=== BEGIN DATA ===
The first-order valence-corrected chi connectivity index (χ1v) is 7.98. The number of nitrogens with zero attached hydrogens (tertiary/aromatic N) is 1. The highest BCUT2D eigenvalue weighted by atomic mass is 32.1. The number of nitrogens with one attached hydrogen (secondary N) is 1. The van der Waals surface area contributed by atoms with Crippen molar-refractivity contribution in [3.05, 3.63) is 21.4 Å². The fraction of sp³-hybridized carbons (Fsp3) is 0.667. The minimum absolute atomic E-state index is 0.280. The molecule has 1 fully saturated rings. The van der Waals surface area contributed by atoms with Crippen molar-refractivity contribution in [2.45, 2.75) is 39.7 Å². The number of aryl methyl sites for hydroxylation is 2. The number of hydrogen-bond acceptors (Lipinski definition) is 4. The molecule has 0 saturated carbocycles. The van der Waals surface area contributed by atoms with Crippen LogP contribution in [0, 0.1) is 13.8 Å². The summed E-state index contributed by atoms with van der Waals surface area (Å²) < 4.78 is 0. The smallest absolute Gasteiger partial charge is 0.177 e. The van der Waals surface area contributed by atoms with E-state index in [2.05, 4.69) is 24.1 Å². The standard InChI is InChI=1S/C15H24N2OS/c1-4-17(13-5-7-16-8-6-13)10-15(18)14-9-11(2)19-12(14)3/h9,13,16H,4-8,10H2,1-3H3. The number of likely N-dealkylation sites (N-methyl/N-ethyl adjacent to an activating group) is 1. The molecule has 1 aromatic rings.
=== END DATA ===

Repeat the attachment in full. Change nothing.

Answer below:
The first-order valence-corrected chi connectivity index (χ1v) is 7.98. The number of nitrogens with zero attached hydrogens (tertiary/aromatic N) is 1. The highest BCUT2D eigenvalue weighted by atomic mass is 32.1. The number of nitrogens with one attached hydrogen (secondary N) is 1. The van der Waals surface area contributed by atoms with Crippen molar-refractivity contribution in [3.05, 3.63) is 21.4 Å². The fraction of sp³-hybridized carbons (Fsp3) is 0.667. The minimum absolute atomic E-state index is 0.280. The molecule has 1 fully saturated rings. The van der Waals surface area contributed by atoms with Crippen molar-refractivity contribution in [2.45, 2.75) is 39.7 Å². The number of aryl methyl sites for hydroxylation is 2. The number of hydrogen-bond acceptors (Lipinski definition) is 4. The molecule has 0 saturated carbocycles. The van der Waals surface area contributed by atoms with Crippen LogP contribution in [0, 0.1) is 13.8 Å². The summed E-state index contributed by atoms with van der Waals surface area (Å²) < 4.78 is 0. The smallest absolute Gasteiger partial charge is 0.177 e. The van der Waals surface area contributed by atoms with E-state index in [2.05, 4.69) is 24.1 Å². The standard InChI is InChI=1S/C15H24N2OS/c1-4-17(13-5-7-16-8-6-13)10-15(18)14-9-11(2)19-12(14)3/h9,13,16H,4-8,10H2,1-3H3. The number of likely N-dealkylation sites (N-methyl/N-ethyl adjacent to an activating group) is 1. The molecule has 1 aromatic rings.